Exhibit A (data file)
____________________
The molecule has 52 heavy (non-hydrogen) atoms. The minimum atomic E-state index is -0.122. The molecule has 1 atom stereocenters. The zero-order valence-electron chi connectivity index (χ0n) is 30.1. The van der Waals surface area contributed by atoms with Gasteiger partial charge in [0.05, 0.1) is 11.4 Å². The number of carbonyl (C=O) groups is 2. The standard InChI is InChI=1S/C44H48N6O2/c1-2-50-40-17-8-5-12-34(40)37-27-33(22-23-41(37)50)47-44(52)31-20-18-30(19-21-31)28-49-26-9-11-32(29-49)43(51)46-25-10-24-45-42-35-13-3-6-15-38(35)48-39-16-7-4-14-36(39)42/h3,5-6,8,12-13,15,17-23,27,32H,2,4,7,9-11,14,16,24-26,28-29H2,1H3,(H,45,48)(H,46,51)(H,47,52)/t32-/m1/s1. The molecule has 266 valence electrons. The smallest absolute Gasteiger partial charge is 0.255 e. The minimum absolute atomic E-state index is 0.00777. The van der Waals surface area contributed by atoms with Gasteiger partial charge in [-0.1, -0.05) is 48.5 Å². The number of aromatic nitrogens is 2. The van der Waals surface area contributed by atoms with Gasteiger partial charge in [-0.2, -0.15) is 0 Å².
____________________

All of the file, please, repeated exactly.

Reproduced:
The molecule has 52 heavy (non-hydrogen) atoms. The minimum atomic E-state index is -0.122. The molecule has 1 atom stereocenters. The zero-order valence-electron chi connectivity index (χ0n) is 30.1. The van der Waals surface area contributed by atoms with Gasteiger partial charge in [0.05, 0.1) is 11.4 Å². The number of carbonyl (C=O) groups is 2. The standard InChI is InChI=1S/C44H48N6O2/c1-2-50-40-17-8-5-12-34(40)37-27-33(22-23-41(37)50)47-44(52)31-20-18-30(19-21-31)28-49-26-9-11-32(29-49)43(51)46-25-10-24-45-42-35-13-3-6-15-38(35)48-39-16-7-4-14-36(39)42/h3,5-6,8,12-13,15,17-23,27,32H,2,4,7,9-11,14,16,24-26,28-29H2,1H3,(H,45,48)(H,46,51)(H,47,52)/t32-/m1/s1. The molecule has 266 valence electrons. The smallest absolute Gasteiger partial charge is 0.255 e. The minimum absolute atomic E-state index is 0.00777. The van der Waals surface area contributed by atoms with Gasteiger partial charge in [-0.1, -0.05) is 48.5 Å². The number of aromatic nitrogens is 2. The van der Waals surface area contributed by atoms with Gasteiger partial charge in [-0.2, -0.15) is 0 Å².